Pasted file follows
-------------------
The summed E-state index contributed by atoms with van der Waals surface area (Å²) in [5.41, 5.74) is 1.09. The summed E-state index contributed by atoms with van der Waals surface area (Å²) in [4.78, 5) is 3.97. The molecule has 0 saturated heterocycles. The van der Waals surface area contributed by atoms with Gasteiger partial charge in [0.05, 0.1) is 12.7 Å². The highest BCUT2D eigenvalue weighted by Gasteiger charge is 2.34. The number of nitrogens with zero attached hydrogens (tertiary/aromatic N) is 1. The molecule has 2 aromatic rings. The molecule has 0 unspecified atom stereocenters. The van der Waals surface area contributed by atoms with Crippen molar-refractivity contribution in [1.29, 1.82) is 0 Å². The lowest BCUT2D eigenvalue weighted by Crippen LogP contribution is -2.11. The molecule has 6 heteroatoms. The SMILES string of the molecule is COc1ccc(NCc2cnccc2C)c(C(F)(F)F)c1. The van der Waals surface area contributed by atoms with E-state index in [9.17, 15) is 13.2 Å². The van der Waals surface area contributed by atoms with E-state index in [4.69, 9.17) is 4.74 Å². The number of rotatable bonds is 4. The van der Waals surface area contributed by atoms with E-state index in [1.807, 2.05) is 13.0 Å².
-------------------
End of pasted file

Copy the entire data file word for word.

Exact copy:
The summed E-state index contributed by atoms with van der Waals surface area (Å²) in [5.41, 5.74) is 1.09. The summed E-state index contributed by atoms with van der Waals surface area (Å²) in [4.78, 5) is 3.97. The molecule has 0 saturated heterocycles. The van der Waals surface area contributed by atoms with Gasteiger partial charge in [0.05, 0.1) is 12.7 Å². The highest BCUT2D eigenvalue weighted by Gasteiger charge is 2.34. The number of nitrogens with zero attached hydrogens (tertiary/aromatic N) is 1. The molecule has 2 aromatic rings. The molecule has 0 unspecified atom stereocenters. The van der Waals surface area contributed by atoms with Crippen molar-refractivity contribution in [1.29, 1.82) is 0 Å². The lowest BCUT2D eigenvalue weighted by Crippen LogP contribution is -2.11. The molecule has 6 heteroatoms. The SMILES string of the molecule is COc1ccc(NCc2cnccc2C)c(C(F)(F)F)c1. The van der Waals surface area contributed by atoms with E-state index in [9.17, 15) is 13.2 Å². The van der Waals surface area contributed by atoms with E-state index in [4.69, 9.17) is 4.74 Å². The number of rotatable bonds is 4. The van der Waals surface area contributed by atoms with E-state index in [1.807, 2.05) is 13.0 Å².